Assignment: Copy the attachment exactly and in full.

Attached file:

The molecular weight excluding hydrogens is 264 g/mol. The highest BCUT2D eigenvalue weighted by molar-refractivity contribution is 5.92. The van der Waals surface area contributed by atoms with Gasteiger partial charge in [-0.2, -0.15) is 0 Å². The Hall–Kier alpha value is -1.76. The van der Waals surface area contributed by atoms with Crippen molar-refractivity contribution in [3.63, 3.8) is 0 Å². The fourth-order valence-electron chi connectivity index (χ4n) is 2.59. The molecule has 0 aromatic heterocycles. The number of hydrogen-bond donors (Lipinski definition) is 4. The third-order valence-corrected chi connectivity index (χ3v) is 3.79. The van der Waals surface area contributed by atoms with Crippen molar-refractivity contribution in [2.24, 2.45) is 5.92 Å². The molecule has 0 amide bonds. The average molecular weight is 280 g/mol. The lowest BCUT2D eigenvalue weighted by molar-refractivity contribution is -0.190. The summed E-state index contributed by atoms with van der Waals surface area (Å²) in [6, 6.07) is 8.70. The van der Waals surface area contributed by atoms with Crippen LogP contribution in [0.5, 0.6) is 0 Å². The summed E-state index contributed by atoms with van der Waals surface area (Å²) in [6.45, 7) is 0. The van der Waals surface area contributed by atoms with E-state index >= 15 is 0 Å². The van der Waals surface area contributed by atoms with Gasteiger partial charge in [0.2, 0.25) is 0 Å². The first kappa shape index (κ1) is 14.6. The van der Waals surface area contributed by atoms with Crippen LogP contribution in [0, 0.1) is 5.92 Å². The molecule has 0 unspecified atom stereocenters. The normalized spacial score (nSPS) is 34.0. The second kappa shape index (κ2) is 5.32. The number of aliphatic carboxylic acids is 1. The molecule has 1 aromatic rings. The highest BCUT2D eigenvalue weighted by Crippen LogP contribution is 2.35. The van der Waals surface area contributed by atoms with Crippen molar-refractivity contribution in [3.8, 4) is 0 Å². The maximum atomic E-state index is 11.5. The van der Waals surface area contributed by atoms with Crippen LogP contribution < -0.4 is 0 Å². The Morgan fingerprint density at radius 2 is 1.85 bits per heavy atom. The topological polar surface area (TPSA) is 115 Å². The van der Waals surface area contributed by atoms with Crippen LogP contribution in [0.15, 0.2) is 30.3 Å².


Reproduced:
The molecular weight excluding hydrogens is 264 g/mol. The highest BCUT2D eigenvalue weighted by molar-refractivity contribution is 5.92. The van der Waals surface area contributed by atoms with Gasteiger partial charge in [-0.2, -0.15) is 0 Å². The Hall–Kier alpha value is -1.76. The van der Waals surface area contributed by atoms with Crippen molar-refractivity contribution in [3.63, 3.8) is 0 Å². The fourth-order valence-electron chi connectivity index (χ4n) is 2.59. The molecule has 0 aromatic heterocycles. The number of hydrogen-bond donors (Lipinski definition) is 4. The third-order valence-corrected chi connectivity index (χ3v) is 3.79. The van der Waals surface area contributed by atoms with Crippen molar-refractivity contribution in [2.24, 2.45) is 5.92 Å². The molecule has 0 amide bonds. The average molecular weight is 280 g/mol. The lowest BCUT2D eigenvalue weighted by molar-refractivity contribution is -0.190. The summed E-state index contributed by atoms with van der Waals surface area (Å²) in [6, 6.07) is 8.70. The van der Waals surface area contributed by atoms with Crippen LogP contribution in [0.5, 0.6) is 0 Å². The summed E-state index contributed by atoms with van der Waals surface area (Å²) in [6.45, 7) is 0. The van der Waals surface area contributed by atoms with E-state index >= 15 is 0 Å². The van der Waals surface area contributed by atoms with Gasteiger partial charge in [0.2, 0.25) is 0 Å². The first kappa shape index (κ1) is 14.6. The van der Waals surface area contributed by atoms with Crippen LogP contribution in [0, 0.1) is 5.92 Å². The molecule has 0 unspecified atom stereocenters. The normalized spacial score (nSPS) is 34.0. The second kappa shape index (κ2) is 5.32. The number of aliphatic carboxylic acids is 1. The molecule has 1 aromatic rings. The highest BCUT2D eigenvalue weighted by Crippen LogP contribution is 2.35. The van der Waals surface area contributed by atoms with Crippen molar-refractivity contribution in [3.8, 4) is 0 Å². The maximum atomic E-state index is 11.5. The van der Waals surface area contributed by atoms with Crippen LogP contribution < -0.4 is 0 Å². The Morgan fingerprint density at radius 2 is 1.85 bits per heavy atom. The topological polar surface area (TPSA) is 115 Å². The van der Waals surface area contributed by atoms with Crippen LogP contribution in [0.15, 0.2) is 30.3 Å².